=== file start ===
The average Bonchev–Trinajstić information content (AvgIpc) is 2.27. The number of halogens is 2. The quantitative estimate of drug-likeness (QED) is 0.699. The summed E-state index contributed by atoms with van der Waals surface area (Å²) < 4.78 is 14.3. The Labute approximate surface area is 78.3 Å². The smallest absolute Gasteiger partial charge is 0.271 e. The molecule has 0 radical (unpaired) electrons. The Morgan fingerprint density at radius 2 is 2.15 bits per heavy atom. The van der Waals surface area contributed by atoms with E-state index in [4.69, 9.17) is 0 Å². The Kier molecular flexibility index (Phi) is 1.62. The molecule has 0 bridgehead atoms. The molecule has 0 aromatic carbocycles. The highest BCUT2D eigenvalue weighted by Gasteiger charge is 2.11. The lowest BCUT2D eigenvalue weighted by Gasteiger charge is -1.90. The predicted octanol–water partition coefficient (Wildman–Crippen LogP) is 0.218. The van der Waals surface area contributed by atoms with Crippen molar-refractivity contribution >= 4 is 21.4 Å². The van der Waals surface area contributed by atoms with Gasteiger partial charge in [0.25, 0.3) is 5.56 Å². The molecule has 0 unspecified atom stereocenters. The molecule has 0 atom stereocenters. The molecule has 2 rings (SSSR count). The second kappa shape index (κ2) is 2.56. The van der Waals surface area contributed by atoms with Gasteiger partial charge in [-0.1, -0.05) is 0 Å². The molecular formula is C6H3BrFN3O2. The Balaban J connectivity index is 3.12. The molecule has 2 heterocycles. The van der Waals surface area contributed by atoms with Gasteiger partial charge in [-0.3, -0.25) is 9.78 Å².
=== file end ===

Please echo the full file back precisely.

The average Bonchev–Trinajstić information content (AvgIpc) is 2.27. The number of halogens is 2. The quantitative estimate of drug-likeness (QED) is 0.699. The summed E-state index contributed by atoms with van der Waals surface area (Å²) < 4.78 is 14.3. The Labute approximate surface area is 78.3 Å². The smallest absolute Gasteiger partial charge is 0.271 e. The molecule has 0 radical (unpaired) electrons. The Morgan fingerprint density at radius 2 is 2.15 bits per heavy atom. The van der Waals surface area contributed by atoms with E-state index in [4.69, 9.17) is 0 Å². The Kier molecular flexibility index (Phi) is 1.62. The molecule has 0 bridgehead atoms. The molecule has 0 aromatic carbocycles. The highest BCUT2D eigenvalue weighted by Gasteiger charge is 2.11. The lowest BCUT2D eigenvalue weighted by Gasteiger charge is -1.90. The predicted octanol–water partition coefficient (Wildman–Crippen LogP) is 0.218. The van der Waals surface area contributed by atoms with Crippen molar-refractivity contribution >= 4 is 21.4 Å². The van der Waals surface area contributed by atoms with Gasteiger partial charge in [0.25, 0.3) is 5.56 Å². The molecule has 0 unspecified atom stereocenters. The molecule has 0 atom stereocenters. The molecule has 2 rings (SSSR count). The second kappa shape index (κ2) is 2.56. The van der Waals surface area contributed by atoms with Gasteiger partial charge in [-0.1, -0.05) is 0 Å². The molecular formula is C6H3BrFN3O2. The Balaban J connectivity index is 3.12. The molecule has 2 heterocycles. The van der Waals surface area contributed by atoms with Gasteiger partial charge in [-0.3, -0.25) is 9.78 Å².